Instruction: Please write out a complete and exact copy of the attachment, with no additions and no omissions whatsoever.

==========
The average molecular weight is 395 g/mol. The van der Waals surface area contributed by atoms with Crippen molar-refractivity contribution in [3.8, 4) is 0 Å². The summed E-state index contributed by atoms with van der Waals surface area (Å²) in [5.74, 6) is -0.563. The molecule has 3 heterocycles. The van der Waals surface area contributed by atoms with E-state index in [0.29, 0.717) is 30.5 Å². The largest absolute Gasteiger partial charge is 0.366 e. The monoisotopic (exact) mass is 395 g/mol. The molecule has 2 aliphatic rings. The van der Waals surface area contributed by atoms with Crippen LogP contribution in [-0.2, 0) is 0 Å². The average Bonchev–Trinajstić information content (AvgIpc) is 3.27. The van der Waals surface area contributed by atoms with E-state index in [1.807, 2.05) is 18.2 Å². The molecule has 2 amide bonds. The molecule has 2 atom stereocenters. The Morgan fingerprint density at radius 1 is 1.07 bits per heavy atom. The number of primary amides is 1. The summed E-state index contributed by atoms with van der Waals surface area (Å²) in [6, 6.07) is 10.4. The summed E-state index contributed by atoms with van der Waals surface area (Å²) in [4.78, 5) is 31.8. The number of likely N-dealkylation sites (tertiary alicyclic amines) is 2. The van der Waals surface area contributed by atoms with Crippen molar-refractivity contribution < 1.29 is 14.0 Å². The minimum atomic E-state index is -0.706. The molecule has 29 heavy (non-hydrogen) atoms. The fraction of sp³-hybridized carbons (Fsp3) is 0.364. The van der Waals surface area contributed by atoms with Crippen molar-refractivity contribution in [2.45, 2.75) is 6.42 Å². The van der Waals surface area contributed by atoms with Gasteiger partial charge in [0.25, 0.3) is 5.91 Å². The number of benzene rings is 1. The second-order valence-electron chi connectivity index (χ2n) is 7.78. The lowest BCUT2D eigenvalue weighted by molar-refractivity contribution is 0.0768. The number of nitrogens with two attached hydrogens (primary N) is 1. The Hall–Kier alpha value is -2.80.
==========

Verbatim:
The average molecular weight is 395 g/mol. The van der Waals surface area contributed by atoms with Crippen molar-refractivity contribution in [3.8, 4) is 0 Å². The summed E-state index contributed by atoms with van der Waals surface area (Å²) in [5.74, 6) is -0.563. The molecule has 3 heterocycles. The van der Waals surface area contributed by atoms with E-state index in [0.29, 0.717) is 30.5 Å². The largest absolute Gasteiger partial charge is 0.366 e. The monoisotopic (exact) mass is 395 g/mol. The molecule has 2 aliphatic rings. The van der Waals surface area contributed by atoms with Crippen LogP contribution in [-0.2, 0) is 0 Å². The average Bonchev–Trinajstić information content (AvgIpc) is 3.27. The van der Waals surface area contributed by atoms with E-state index in [1.807, 2.05) is 18.2 Å². The molecule has 2 amide bonds. The molecule has 2 atom stereocenters. The Morgan fingerprint density at radius 1 is 1.07 bits per heavy atom. The number of primary amides is 1. The summed E-state index contributed by atoms with van der Waals surface area (Å²) in [6, 6.07) is 10.4. The summed E-state index contributed by atoms with van der Waals surface area (Å²) in [4.78, 5) is 31.8. The number of likely N-dealkylation sites (tertiary alicyclic amines) is 2. The van der Waals surface area contributed by atoms with Crippen molar-refractivity contribution < 1.29 is 14.0 Å². The minimum atomic E-state index is -0.706. The molecule has 29 heavy (non-hydrogen) atoms. The fraction of sp³-hybridized carbons (Fsp3) is 0.364. The van der Waals surface area contributed by atoms with Crippen molar-refractivity contribution in [2.45, 2.75) is 6.42 Å². The van der Waals surface area contributed by atoms with Gasteiger partial charge in [0.25, 0.3) is 5.91 Å². The number of benzene rings is 1. The second-order valence-electron chi connectivity index (χ2n) is 7.78. The lowest BCUT2D eigenvalue weighted by molar-refractivity contribution is 0.0768. The number of nitrogens with two attached hydrogens (primary N) is 1. The Hall–Kier alpha value is -2.80.